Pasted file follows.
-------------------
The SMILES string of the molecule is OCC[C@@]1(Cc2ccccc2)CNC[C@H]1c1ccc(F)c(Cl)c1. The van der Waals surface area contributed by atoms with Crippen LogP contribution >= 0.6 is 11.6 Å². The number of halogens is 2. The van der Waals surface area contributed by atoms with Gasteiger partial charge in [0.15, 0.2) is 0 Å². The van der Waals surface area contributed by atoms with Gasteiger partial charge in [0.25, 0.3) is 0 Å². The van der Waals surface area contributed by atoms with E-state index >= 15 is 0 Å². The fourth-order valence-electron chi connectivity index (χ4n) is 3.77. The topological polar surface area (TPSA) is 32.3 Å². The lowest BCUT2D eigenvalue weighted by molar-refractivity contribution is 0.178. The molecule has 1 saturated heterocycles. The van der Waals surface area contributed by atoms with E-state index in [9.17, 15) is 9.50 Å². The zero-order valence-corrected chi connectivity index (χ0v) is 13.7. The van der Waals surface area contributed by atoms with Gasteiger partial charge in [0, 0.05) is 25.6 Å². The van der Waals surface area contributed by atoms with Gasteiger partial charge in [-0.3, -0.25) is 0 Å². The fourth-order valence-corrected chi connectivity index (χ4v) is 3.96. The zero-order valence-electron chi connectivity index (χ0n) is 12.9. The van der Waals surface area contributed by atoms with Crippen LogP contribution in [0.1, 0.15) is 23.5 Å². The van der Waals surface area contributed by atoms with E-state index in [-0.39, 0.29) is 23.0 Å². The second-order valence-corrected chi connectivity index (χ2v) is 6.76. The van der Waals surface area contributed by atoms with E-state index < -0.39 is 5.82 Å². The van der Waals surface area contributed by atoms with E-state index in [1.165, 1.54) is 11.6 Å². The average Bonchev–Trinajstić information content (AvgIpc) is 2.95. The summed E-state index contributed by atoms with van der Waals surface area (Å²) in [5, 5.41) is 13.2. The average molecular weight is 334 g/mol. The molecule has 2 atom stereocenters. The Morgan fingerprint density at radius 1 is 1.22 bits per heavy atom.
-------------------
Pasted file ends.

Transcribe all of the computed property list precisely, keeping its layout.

The SMILES string of the molecule is OCC[C@@]1(Cc2ccccc2)CNC[C@H]1c1ccc(F)c(Cl)c1. The van der Waals surface area contributed by atoms with Crippen LogP contribution >= 0.6 is 11.6 Å². The number of halogens is 2. The van der Waals surface area contributed by atoms with Gasteiger partial charge in [0.15, 0.2) is 0 Å². The van der Waals surface area contributed by atoms with Gasteiger partial charge in [0.25, 0.3) is 0 Å². The van der Waals surface area contributed by atoms with E-state index >= 15 is 0 Å². The fourth-order valence-electron chi connectivity index (χ4n) is 3.77. The topological polar surface area (TPSA) is 32.3 Å². The lowest BCUT2D eigenvalue weighted by molar-refractivity contribution is 0.178. The molecule has 1 saturated heterocycles. The van der Waals surface area contributed by atoms with E-state index in [9.17, 15) is 9.50 Å². The zero-order valence-corrected chi connectivity index (χ0v) is 13.7. The van der Waals surface area contributed by atoms with Gasteiger partial charge in [0, 0.05) is 25.6 Å². The van der Waals surface area contributed by atoms with Gasteiger partial charge in [-0.3, -0.25) is 0 Å². The fourth-order valence-corrected chi connectivity index (χ4v) is 3.96. The zero-order valence-electron chi connectivity index (χ0n) is 12.9. The van der Waals surface area contributed by atoms with Crippen LogP contribution in [0.1, 0.15) is 23.5 Å². The van der Waals surface area contributed by atoms with E-state index in [-0.39, 0.29) is 23.0 Å². The second-order valence-corrected chi connectivity index (χ2v) is 6.76. The van der Waals surface area contributed by atoms with E-state index < -0.39 is 5.82 Å². The van der Waals surface area contributed by atoms with E-state index in [1.165, 1.54) is 11.6 Å². The average Bonchev–Trinajstić information content (AvgIpc) is 2.95. The summed E-state index contributed by atoms with van der Waals surface area (Å²) in [5, 5.41) is 13.2. The average molecular weight is 334 g/mol. The molecule has 2 atom stereocenters. The Morgan fingerprint density at radius 1 is 1.22 bits per heavy atom.